Perception is reality

Blemishes can boost perception. They make things see and feel genuine and human.

When selling your self, place emphasize on your potential. Do not focus on what you have done but what you will accomplish. (This is a good tip for when on job interviews, when leveling up your career, or when selling your service to potential clients.)

Ask irrational or misdirecting questions. Do not ask binary/yes-no questions.

If you can sense a potential customer has a faint desire to buy, ask them to rate their desire on a scale from 1 to 10. Then ask why number isn’t lower.

This forces them to question their own motives and therefore they’ll be more likely to buy.

Rhyming helps people understand your offering. It’s also makes it easier for them to compare you with competitors and describe to others.


People operate in two modes when deciding what emails to open:

  1. Utility. Work email from known people such as coworkers and customers.
  2. Curiosity. When people have downtime or are looking for a distraction.

Blank subject lines can be good sometimes.

A subject line that is specific to the topic of the email is best. E.g.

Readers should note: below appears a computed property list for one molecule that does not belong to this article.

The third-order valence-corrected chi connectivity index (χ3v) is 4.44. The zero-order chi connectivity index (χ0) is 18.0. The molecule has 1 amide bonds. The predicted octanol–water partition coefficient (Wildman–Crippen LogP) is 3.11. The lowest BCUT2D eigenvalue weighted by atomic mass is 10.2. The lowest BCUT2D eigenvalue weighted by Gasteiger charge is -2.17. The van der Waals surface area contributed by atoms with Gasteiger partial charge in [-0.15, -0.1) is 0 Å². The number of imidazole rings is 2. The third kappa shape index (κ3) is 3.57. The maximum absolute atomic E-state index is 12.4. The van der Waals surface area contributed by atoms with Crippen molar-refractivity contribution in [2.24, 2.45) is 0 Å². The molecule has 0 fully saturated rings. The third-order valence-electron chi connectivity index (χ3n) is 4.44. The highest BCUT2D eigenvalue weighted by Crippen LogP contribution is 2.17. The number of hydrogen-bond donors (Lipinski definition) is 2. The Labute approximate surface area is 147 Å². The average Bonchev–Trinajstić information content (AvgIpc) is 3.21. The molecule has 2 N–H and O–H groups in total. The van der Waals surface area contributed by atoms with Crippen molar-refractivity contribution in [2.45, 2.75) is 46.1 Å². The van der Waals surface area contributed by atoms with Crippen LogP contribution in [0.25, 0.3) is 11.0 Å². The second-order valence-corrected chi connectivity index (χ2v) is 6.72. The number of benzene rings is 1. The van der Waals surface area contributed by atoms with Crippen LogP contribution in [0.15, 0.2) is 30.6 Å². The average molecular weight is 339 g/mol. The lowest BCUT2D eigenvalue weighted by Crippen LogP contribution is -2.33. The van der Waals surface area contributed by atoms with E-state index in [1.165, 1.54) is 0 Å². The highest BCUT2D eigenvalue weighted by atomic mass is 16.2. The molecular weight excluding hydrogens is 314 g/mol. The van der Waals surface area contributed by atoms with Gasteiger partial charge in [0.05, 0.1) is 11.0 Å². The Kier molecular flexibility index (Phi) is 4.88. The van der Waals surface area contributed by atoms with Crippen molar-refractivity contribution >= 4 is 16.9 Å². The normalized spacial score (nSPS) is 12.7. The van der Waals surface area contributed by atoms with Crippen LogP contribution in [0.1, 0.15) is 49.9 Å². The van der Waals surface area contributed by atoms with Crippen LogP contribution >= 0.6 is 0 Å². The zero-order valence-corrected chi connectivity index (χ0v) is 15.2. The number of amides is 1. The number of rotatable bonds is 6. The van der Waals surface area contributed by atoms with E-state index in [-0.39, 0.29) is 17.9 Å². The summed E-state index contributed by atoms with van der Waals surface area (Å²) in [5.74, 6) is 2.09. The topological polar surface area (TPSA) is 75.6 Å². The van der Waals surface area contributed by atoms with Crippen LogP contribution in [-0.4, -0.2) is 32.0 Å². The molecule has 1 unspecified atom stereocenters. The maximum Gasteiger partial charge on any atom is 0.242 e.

• “Things I learned about marketing” – Perform well when inbox is light.
  • “3 tips on getting your email read” – Perform well when inbox is heavy.

Review your inbox to research good and bad email subjects lines.

Social media

There are 4 types of tweets:

  1. Me now – E.g. “I’m eating sushi!”
  2. Maintenance – E.g. “Good morning, everyone.”
  3. Complaints – E.g. “My Uber is late!”
  4. Questions – E.g. “What’s the best sushi restaurant in Boston?”

Tweets with questions rate the highest. As well as those with useful information and links.

Pitching your product or service

Get your pitch from a paragraph to a few sentences to a sentence to a few words to one word.

Anchor you company to one word. Search=Google

When crating your sales pitch, answer what you want them to: (Strong answers will lead to stronger pitch):

  1. Know
  2. Feel
  3. Do

Salesmen are good at improv. This means they are good at listening.

Listening means attunement. It does not mean predicting the response. It’s about listening and understanding the conversation based on what is said.

Pay attention to others when they pitch. Practice. Act like an artist. Practice, again and again.

Yes and no

Get used to saying “yes, and…” rather than “yes, but…”

E.g. don’t say “yes, but how will people who can’t afford the conference attend?”

Rather, say “yes, and people who can’t afford to attend we will host a fundraiser.”

Yes people get to bask in new experiences, no people get to bask in their safety.

“No” is rare. “No I can’t invest now.”

“Now” is an offer. Hook on to it. “When will you be ready?” Or “what holding you back right now?”

Servant selling

Serve first, sell last.

Set out to make it so other benefit first, then sell.

It’s about them not you.

You need commitment that product offers more and is altruistically good so much so that the cost is minimal to the value.